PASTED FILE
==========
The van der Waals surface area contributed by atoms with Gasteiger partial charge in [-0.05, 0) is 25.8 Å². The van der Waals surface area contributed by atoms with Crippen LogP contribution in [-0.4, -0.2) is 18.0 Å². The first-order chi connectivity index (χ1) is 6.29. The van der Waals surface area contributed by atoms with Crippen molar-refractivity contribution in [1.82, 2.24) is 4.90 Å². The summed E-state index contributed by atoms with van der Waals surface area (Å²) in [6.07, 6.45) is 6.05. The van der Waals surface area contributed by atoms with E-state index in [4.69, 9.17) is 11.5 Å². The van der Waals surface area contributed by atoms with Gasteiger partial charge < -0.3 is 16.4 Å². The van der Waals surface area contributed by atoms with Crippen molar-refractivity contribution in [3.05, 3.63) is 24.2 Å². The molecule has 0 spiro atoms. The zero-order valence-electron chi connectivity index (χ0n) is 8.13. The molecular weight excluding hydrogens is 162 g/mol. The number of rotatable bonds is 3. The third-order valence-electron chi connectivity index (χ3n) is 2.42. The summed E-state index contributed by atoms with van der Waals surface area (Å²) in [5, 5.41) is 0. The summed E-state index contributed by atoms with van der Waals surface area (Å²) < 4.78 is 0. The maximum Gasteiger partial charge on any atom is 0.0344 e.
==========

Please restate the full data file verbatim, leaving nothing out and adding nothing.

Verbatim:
The van der Waals surface area contributed by atoms with Gasteiger partial charge in [-0.05, 0) is 25.8 Å². The van der Waals surface area contributed by atoms with Crippen LogP contribution in [-0.4, -0.2) is 18.0 Å². The first-order chi connectivity index (χ1) is 6.29. The van der Waals surface area contributed by atoms with Crippen molar-refractivity contribution in [1.82, 2.24) is 4.90 Å². The summed E-state index contributed by atoms with van der Waals surface area (Å²) in [6.07, 6.45) is 6.05. The van der Waals surface area contributed by atoms with E-state index in [4.69, 9.17) is 11.5 Å². The van der Waals surface area contributed by atoms with Gasteiger partial charge < -0.3 is 16.4 Å². The van der Waals surface area contributed by atoms with Crippen molar-refractivity contribution in [3.05, 3.63) is 24.2 Å². The molecule has 0 spiro atoms. The zero-order valence-electron chi connectivity index (χ0n) is 8.13. The molecular weight excluding hydrogens is 162 g/mol. The number of rotatable bonds is 3. The third-order valence-electron chi connectivity index (χ3n) is 2.42. The summed E-state index contributed by atoms with van der Waals surface area (Å²) in [5, 5.41) is 0. The summed E-state index contributed by atoms with van der Waals surface area (Å²) < 4.78 is 0. The maximum Gasteiger partial charge on any atom is 0.0344 e.